I’ve notified y’all that this blog is turning into something very personal. The majority of you are still reading this through apathy and lack of will to read my codebetter.com blog, and I understand the feeling. If you don’t unsubscribe now, welcome to the rabbit hole, for that’s where I am and where I shall lead you. You’re probably going to learn way too much about the intricate inanity my brain is full of. Spare yourself and spare me, don’t read this unless you want to be in Seb’s head.
If you’re still here, I would ask you for one thing, and one thing only: do realize that I’m not sharing these thoughts with you or anyone else. I share for I need to expel those thoughts in a written, however raw, medium. I’m writing this for me, not for you.
Singing in the rain… An amazing program for sure, but more importantly the title of the latest musical at the Palace Theater around the corner. It’s funny how the world evolves silently around you.
It’s not that one doesn’t care or doesn’t take notice. No, the intent is not where the cookie crumbles. There is one thing that makes one feels more human, more comfortable, and more in-tune with the greater scheme of things. Or maybe we like to kid ourselves in the delirious delicious illusion that we do have that one thing. It is not control, for this would be very naive . The real Houdini in this world is the illusion that you *know* what’s going on.
You see, I live next to the Palace Theater. Last year, I bought some tickets to go and see Priscilla Queen of the Desert with my mom. Life has a funny way to get back at you: she introduced me to that movie when I was only a lad, but her seat ended up being used as a very expensive cloakroom for I got the dates wrong, my passion for the film didn’t extend to the musical, and out of all things, it was raining. Ignoring the obvious may well be a human trait.
They changed the musical in that theatre and *i had no idea*, even though I’m their neighbour. I live next door. It’s only by accident, on the way back from a night I attended to celebrate someone’s departure, that I learnt about it - why we celebrate losing people is another one of those questions I never had a valid answer for.
Tonight, I ended up being there for a friend I’ve not seen for a long time. That friend was in distress, needed a shoulder. When you love someone, you ought to be their rock when they crumble. This friend, very much younger than I, is going through cancer, chemotherapy, and did it without telling me.
It hurts so bad. The pain is beyond words. I’m thirty years old, and I have had one friend dying from drugs, another dying from a brain tumour, a member of my family having near-death experiences twice and now being on constant medical care, and another member having to go through breast cancer. Another one of my friends went back to California for another cancer treatment, and while I’ve heard he’s in remission, I was never to have known about it in the first place. Thankfully, indiscretions in circle of friends sometimes include you back in something you’ve bee pushed out of. That said, we don’t talk about it, I don’t talk about it, no one talks about it. Why is it that there is no talking when my heart feels like screaming so loudly, so intensely against the injustice of this world?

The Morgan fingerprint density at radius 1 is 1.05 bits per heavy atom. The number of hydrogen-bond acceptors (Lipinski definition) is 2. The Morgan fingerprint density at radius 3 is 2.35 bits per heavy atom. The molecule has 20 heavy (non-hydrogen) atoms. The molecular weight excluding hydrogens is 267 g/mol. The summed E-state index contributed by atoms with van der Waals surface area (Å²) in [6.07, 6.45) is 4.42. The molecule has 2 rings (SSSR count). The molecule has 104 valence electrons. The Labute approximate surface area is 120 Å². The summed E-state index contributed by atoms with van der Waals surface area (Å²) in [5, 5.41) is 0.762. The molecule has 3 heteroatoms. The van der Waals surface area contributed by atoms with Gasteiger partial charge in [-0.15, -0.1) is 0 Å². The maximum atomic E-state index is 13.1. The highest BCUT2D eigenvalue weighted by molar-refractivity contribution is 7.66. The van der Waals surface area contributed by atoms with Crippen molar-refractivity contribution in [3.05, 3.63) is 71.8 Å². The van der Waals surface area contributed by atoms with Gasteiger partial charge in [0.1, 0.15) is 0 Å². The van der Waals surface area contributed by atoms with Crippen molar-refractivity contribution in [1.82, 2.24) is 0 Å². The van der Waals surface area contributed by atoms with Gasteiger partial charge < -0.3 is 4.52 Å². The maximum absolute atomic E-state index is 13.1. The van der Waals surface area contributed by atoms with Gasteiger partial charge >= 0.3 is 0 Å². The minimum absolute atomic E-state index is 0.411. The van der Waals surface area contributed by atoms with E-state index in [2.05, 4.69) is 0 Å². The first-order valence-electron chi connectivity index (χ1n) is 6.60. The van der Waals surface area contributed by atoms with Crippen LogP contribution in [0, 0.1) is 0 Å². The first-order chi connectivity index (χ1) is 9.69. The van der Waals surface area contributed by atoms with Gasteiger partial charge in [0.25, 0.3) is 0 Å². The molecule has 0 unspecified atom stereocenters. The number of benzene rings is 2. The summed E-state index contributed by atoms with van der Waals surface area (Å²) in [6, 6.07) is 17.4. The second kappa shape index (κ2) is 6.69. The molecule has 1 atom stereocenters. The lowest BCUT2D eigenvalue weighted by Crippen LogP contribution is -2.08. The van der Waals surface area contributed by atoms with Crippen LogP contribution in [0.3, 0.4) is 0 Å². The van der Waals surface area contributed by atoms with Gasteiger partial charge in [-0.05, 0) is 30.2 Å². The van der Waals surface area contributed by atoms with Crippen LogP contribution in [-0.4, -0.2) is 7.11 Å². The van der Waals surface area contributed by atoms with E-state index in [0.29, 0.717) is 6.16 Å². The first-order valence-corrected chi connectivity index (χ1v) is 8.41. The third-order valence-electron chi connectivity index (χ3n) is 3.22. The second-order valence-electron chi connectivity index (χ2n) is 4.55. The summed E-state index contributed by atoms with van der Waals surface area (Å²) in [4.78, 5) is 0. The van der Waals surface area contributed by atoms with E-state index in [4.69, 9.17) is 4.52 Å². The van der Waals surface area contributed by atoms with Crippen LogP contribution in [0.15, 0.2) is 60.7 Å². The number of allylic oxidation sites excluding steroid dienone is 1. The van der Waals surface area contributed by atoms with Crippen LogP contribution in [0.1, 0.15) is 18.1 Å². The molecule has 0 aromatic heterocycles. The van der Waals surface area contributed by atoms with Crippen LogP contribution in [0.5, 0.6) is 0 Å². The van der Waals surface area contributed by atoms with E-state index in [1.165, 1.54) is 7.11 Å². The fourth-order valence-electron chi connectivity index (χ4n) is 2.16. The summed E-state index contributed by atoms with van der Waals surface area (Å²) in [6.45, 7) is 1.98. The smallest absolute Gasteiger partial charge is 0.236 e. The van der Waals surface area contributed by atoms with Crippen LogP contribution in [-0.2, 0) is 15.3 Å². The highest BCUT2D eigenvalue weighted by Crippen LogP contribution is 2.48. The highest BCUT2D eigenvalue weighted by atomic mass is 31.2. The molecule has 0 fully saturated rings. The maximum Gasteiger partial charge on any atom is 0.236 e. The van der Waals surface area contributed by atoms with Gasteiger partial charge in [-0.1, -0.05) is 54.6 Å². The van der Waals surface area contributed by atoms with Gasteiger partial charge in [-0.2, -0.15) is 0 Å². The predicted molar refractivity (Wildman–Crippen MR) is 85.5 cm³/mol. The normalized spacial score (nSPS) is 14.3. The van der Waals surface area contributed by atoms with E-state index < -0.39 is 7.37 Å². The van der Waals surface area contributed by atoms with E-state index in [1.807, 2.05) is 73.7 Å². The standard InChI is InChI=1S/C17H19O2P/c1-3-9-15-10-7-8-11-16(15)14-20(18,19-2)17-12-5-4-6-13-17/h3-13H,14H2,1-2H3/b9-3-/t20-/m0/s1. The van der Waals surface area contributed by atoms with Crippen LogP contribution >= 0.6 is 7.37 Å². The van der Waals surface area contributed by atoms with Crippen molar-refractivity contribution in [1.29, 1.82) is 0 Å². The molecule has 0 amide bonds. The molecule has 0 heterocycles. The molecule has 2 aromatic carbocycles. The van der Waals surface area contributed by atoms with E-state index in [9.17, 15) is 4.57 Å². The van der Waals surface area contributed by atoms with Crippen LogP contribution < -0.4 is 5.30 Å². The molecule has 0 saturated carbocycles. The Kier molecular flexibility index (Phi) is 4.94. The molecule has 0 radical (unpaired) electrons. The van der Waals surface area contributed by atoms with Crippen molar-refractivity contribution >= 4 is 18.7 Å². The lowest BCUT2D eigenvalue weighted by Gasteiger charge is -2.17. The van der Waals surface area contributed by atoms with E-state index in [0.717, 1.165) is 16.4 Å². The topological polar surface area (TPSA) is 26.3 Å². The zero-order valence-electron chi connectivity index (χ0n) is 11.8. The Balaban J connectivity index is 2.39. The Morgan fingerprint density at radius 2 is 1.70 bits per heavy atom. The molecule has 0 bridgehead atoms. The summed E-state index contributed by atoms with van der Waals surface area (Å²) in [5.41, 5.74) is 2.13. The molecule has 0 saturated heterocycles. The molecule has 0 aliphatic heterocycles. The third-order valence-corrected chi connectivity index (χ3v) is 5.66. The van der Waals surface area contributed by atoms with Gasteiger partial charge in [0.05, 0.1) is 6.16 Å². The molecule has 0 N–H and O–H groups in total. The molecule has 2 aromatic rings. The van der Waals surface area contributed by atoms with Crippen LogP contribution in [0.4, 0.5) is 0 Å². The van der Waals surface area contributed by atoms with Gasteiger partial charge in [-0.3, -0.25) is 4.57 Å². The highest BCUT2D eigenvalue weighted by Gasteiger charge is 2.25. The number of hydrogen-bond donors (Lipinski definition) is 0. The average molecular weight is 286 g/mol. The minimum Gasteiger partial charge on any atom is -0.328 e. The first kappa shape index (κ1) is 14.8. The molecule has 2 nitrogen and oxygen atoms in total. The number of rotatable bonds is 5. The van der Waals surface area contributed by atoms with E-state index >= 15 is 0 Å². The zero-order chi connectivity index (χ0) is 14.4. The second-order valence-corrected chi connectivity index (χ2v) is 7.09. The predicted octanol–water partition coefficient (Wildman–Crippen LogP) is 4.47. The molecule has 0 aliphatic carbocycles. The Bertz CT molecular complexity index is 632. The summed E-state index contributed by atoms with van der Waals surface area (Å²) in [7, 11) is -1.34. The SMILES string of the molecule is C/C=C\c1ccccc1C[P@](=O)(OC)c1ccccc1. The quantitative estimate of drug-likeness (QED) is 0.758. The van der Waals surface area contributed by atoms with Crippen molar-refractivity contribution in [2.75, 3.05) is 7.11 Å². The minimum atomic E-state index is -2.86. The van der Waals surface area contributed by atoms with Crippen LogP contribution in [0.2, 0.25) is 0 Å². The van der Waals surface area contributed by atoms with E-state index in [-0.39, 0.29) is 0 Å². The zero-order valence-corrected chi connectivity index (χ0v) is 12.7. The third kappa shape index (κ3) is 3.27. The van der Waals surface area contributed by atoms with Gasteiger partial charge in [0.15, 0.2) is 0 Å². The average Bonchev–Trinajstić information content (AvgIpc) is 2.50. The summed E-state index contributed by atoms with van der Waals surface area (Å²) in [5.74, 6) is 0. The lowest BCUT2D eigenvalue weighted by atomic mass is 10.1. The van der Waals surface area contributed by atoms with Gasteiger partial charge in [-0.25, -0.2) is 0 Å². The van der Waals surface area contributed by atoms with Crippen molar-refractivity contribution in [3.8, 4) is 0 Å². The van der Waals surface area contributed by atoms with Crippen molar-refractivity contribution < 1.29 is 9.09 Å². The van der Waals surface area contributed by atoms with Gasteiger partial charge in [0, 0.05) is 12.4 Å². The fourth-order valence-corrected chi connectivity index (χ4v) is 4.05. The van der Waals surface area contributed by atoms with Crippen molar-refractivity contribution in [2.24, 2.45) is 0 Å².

That’s not even starting to discuss the impact of HIV on my life. A statistic was recently published showing that 3 out of 7 gay men in London were infected. I was only 18 when my best friend was the first to get over the hedge. Since then, it’s such a regular occurrence that I ought to be prepared for the announcement, and as sad as life is, for it is, it’s a regular occurrence.
It’s not only the raw feelings about those situations, mind you. It’s more profound, complex and dark. I couldn’t possibly imagine not being completely and uttermosly available to do whatever is in my power to help, but I feel guilt for feeling drained by it. My selfishness is as painful as the pain I share with those that are going through this. It’s not only survivor’s guilt, it’s survivor helper’s guilt. Worse, one can only resent the incompetence in one’s ability to deal with those matters. How can anyone look at oneself in a mirror in the morning and accept the sharing of the suffering of others, as well as the realization of one’s obsession with one’s petty concerns?
It’s way too young an age to be dealing with so much grief and loss. The most insulting thing I ever heard from someone was at a dinner when told I lacked empathy. I’ll tell you what empathy is: it is the cancer and the HIV and the death you share with those around you. It is the constant pain felt for all things that are not right in the world. It is the thing that makes you cry when no one looks. It is the thing that makes you detest a world that can provide so many beautiful butterflies and take them away as quickly as they came. Empathy is what makes me cry when I look at the world around me. Maybe I cry too much, but more likely I don’t cry enough, for the pain debt will never get repaid.
We’re not provided with the right equipment to deal with pain and loss. Or maybe some are, I just was never given those tools. It hurts and I hurt. I hurt for my friend, my family members, those that I lost, those that I could have lost and all those that I don’t know the pain of.
There is only one thing more painful than sharing the burden of the life we all have to carry: the pains I cannot share.